Toni Kuraga is a Spanish photographer we truly admire, who also photographed our first author mockup collection: K1NK1. To start this tutorial, Toni advices you to start with a strong theme or genre (like, for instance, urban culture, nature or daily life): committing with an idea will make your photo more intentional and striking to the viewer’s eye.
Ask yourself: what would be the subject of the photo? A poster? A mobile device? Think about what’s going on around this subject: what kind of scenario are you picturing? Consider your immediate environment: what places do you find interesting?
Before getting any technical, Toni advices you to do some visual research. Besides the usual design platforms, you can dive into artistic movements and creators from different historical periods. Museums’ digital collections and public domain digital libraries can be of great help to get some inspiration.
For this photo, Toni decided to dig deeper into the quinqui cultural movement. Quinqui emerged in the 70s from the outskirts of Spanish cities, giving rise to a cultural movement that involved flamenco, rumba music and movies.
“I soaked up the entire visual culture from the quinqui universe through films. Music also served as an inspiration, as well as current artistic references such as C. Tangana, Rosalía, Ladilla Rusa or neoquinqui movies like «Raising rats»”
Iconic photos are created by merging elements from different worlds. In this case, Toni advices you to make a list of the possible scenarios you could play with. At the same time, make a list of the possible subjects (in these case, objects) you would like to portray.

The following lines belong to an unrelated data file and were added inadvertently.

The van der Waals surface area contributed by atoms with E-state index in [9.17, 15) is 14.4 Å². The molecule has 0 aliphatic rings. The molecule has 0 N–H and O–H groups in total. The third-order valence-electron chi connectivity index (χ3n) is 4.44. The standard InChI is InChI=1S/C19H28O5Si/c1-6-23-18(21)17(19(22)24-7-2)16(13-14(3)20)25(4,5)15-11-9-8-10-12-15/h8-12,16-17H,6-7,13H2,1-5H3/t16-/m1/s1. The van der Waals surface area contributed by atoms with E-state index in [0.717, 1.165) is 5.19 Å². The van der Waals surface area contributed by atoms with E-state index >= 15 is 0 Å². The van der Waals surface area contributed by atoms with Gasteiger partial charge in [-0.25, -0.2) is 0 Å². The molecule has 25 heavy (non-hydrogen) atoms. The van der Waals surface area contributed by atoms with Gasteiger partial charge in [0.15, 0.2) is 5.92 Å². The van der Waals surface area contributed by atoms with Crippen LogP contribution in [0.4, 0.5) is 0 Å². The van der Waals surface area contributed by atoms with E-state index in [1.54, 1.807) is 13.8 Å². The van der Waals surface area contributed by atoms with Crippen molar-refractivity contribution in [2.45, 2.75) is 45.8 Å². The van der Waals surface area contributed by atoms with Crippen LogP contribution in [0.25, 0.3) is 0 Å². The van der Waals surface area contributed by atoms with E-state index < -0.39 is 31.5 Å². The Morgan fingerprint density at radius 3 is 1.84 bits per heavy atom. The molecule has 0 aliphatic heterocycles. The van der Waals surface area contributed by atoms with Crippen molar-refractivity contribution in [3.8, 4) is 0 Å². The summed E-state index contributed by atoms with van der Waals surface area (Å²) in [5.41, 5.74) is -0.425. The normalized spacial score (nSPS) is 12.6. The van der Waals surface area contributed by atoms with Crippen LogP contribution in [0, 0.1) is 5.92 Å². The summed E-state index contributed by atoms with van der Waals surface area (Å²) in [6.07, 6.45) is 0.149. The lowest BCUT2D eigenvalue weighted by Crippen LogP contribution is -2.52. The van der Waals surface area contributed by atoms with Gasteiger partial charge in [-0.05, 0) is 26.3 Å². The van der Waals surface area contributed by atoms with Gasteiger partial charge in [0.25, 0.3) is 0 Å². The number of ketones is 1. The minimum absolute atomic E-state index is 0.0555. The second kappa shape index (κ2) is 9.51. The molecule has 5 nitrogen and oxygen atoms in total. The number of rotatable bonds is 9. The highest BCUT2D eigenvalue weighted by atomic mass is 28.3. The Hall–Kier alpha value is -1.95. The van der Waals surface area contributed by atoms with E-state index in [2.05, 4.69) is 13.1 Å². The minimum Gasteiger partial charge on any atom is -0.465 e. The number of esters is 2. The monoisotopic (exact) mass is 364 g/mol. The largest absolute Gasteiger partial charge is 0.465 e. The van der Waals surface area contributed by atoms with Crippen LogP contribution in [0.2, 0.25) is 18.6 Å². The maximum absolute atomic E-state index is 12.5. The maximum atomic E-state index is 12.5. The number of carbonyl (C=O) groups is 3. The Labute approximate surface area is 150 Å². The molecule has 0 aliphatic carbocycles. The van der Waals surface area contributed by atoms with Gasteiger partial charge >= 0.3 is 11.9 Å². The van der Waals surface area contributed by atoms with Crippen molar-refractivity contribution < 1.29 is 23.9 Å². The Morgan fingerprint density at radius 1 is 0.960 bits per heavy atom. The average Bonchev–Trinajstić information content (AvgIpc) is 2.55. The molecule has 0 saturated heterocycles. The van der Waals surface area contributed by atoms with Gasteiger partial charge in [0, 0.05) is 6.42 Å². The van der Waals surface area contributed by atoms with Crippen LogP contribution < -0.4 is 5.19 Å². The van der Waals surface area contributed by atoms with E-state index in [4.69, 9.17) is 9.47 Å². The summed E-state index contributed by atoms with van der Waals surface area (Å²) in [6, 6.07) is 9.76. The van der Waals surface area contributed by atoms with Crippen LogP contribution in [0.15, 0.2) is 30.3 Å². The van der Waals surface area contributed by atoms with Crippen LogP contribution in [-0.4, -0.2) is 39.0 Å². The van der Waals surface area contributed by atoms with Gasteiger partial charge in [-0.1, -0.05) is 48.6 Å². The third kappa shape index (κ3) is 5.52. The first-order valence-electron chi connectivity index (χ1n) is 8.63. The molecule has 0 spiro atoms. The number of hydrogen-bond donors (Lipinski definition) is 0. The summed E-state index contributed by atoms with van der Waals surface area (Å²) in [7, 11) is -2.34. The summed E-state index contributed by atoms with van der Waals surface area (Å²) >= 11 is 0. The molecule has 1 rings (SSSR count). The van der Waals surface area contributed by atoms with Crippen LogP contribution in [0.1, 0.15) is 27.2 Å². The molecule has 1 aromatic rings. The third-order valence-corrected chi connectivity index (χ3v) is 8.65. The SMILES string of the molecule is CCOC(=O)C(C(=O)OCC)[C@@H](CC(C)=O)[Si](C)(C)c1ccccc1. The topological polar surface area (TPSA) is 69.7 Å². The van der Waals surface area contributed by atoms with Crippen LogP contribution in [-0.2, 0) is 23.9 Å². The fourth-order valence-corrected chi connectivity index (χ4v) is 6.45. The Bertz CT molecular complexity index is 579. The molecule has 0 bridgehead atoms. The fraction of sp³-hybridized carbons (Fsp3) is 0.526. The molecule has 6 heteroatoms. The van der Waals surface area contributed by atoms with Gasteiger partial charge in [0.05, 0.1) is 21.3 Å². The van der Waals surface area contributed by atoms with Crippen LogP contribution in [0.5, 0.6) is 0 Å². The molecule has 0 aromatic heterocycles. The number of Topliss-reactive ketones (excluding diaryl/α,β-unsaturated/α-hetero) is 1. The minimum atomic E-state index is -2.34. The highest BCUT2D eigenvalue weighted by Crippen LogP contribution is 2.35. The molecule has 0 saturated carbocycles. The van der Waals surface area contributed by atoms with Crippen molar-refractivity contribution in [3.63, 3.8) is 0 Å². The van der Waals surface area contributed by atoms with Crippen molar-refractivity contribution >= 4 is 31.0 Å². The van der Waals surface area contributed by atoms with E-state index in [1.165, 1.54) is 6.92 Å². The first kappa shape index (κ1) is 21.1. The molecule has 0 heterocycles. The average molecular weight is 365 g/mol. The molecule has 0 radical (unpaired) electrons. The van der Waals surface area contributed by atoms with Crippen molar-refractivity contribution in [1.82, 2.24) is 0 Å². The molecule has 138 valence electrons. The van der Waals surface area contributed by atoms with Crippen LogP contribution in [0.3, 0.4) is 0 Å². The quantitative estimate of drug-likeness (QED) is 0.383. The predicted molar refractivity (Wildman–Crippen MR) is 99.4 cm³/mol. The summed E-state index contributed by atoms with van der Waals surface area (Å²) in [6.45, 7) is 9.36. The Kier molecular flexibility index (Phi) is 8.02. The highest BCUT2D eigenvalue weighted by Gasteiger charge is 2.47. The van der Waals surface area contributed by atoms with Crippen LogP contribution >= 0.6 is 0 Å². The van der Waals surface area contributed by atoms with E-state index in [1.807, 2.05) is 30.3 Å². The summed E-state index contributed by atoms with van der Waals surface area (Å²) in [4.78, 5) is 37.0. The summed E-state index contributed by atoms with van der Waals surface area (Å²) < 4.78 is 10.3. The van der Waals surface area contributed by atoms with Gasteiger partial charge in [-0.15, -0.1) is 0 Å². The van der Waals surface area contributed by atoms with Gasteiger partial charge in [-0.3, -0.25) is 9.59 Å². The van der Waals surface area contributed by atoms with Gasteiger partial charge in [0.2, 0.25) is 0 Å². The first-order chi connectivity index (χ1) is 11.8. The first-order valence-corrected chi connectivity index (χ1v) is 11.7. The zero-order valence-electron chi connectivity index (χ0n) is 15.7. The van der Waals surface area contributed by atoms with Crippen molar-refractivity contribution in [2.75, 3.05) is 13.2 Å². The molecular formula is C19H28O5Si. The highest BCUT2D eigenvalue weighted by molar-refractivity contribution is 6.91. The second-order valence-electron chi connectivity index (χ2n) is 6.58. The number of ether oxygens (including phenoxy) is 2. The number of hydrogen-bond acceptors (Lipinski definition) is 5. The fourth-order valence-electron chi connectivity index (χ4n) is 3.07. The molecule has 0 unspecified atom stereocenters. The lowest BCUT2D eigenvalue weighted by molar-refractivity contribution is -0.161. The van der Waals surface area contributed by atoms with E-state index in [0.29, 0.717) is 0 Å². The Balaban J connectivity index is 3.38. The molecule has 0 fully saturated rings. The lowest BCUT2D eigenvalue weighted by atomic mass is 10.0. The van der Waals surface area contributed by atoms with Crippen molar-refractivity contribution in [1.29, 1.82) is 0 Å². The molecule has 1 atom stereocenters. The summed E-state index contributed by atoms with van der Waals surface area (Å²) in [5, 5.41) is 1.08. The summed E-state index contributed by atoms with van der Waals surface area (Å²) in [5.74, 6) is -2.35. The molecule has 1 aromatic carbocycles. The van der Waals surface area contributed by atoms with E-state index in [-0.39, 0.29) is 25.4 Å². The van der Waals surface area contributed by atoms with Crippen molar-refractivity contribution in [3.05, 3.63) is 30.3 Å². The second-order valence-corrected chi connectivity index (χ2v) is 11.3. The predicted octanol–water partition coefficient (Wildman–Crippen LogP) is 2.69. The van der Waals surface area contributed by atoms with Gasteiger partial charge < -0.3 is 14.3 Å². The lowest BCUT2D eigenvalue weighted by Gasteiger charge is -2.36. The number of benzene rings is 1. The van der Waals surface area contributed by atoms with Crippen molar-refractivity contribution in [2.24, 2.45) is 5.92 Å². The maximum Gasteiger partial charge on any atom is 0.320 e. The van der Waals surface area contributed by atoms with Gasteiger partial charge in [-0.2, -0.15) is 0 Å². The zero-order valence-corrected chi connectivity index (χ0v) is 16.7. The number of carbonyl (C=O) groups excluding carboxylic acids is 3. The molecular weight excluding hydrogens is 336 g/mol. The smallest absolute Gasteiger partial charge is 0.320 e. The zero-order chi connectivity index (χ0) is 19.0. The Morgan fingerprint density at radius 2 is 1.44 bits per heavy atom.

Toni recommends you to think carefully about light. In his own words: “For this photo, we wanted to play with natural light, having enough contrast to play with the shadows. That’s why I started shooting at 11 am”.
Every element in the photo helps communicate your theme. To achieve better results, it’s always nice to experiment with additional elements.
At this point of the process, it’s time to take action and start composing our picture. By the way you arrange all your photo’s elements, you’ll have the power to make it aesthetically more interesting.
“When composing an image, it is important to be clear about the story you want to tell without forgetting that the poster needs to occupy a considerable surface of the frame”.
Toni Kuraga: “I start with some basic composition rules such as thirds or symmetry, but I am always attentive to my intuition and once I have the basic composition I start to play and move the subject within the frame until I reach the perfect composition.”
“Consider everything you’ve prepared, but don’t be afraid to experiment. If something doesn’t work, change it. Use the camera to take several test shots, moving the elements of the composition around to see what looks «right» to you”.
Once you have selected your favorite photo from the shooting, it’s time to do some editing.
During this phase, Toni unveiled some hidden details and colors by playing with lightning and color parameters on Adobe Lightroom.
He also erased some noisy elements (such as paintings and scratches, as well as the residual presence of a door) in order to create a stronger focal point on the subject. Toni recommends you to erase every spot or trace of dirt you might find: the subject of the photo will be the vessel of your design, so it’s always a nice idea to make it look flawless.
And no worries! You guys can also download the Lightroom edits video and the Photoshop erasing edits video by clicking on the buttons below!